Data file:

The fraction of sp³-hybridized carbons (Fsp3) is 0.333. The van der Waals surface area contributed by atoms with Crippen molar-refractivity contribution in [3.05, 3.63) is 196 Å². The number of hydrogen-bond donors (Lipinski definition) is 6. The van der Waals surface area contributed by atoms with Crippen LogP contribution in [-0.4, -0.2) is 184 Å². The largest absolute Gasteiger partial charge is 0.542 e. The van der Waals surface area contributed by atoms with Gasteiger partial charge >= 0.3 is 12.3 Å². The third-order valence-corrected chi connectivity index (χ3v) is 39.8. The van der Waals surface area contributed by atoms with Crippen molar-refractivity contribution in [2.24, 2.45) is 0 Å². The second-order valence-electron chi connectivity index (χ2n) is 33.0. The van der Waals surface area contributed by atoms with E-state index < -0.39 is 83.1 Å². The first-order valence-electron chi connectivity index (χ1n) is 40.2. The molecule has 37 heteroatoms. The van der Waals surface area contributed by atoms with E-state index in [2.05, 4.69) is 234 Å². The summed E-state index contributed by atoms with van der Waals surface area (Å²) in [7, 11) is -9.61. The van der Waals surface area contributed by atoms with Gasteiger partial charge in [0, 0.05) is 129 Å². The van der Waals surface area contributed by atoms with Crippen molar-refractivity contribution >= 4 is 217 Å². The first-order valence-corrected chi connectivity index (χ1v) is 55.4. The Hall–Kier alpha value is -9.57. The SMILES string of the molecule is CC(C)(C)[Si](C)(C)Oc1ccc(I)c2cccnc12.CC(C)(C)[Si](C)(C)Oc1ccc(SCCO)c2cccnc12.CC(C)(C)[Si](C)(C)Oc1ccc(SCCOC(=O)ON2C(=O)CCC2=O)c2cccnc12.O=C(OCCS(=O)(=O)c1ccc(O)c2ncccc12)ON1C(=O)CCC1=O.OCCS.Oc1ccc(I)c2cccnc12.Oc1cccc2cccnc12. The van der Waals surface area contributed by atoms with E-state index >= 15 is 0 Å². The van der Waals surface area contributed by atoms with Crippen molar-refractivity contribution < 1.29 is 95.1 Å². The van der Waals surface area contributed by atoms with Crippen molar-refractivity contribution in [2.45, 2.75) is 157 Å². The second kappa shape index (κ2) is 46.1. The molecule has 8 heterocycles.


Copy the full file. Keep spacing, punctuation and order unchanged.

The fraction of sp³-hybridized carbons (Fsp3) is 0.333. The van der Waals surface area contributed by atoms with Crippen molar-refractivity contribution in [3.05, 3.63) is 196 Å². The number of hydrogen-bond donors (Lipinski definition) is 6. The van der Waals surface area contributed by atoms with Crippen LogP contribution in [-0.4, -0.2) is 184 Å². The largest absolute Gasteiger partial charge is 0.542 e. The van der Waals surface area contributed by atoms with Gasteiger partial charge >= 0.3 is 12.3 Å². The third-order valence-corrected chi connectivity index (χ3v) is 39.8. The van der Waals surface area contributed by atoms with Crippen molar-refractivity contribution in [2.24, 2.45) is 0 Å². The second-order valence-electron chi connectivity index (χ2n) is 33.0. The van der Waals surface area contributed by atoms with E-state index < -0.39 is 83.1 Å². The first-order valence-electron chi connectivity index (χ1n) is 40.2. The molecule has 37 heteroatoms. The van der Waals surface area contributed by atoms with E-state index in [2.05, 4.69) is 234 Å². The summed E-state index contributed by atoms with van der Waals surface area (Å²) in [7, 11) is -9.61. The van der Waals surface area contributed by atoms with Gasteiger partial charge in [0, 0.05) is 129 Å². The van der Waals surface area contributed by atoms with Crippen molar-refractivity contribution >= 4 is 217 Å². The first-order valence-corrected chi connectivity index (χ1v) is 55.4. The Hall–Kier alpha value is -9.57. The SMILES string of the molecule is CC(C)(C)[Si](C)(C)Oc1ccc(I)c2cccnc12.CC(C)(C)[Si](C)(C)Oc1ccc(SCCO)c2cccnc12.CC(C)(C)[Si](C)(C)Oc1ccc(SCCOC(=O)ON2C(=O)CCC2=O)c2cccnc12.O=C(OCCS(=O)(=O)c1ccc(O)c2ncccc12)ON1C(=O)CCC1=O.OCCS.Oc1ccc(I)c2cccnc12.Oc1cccc2cccnc12. The van der Waals surface area contributed by atoms with E-state index >= 15 is 0 Å². The van der Waals surface area contributed by atoms with Crippen molar-refractivity contribution < 1.29 is 95.1 Å². The van der Waals surface area contributed by atoms with Crippen molar-refractivity contribution in [2.45, 2.75) is 157 Å². The second kappa shape index (κ2) is 46.1. The molecule has 8 heterocycles.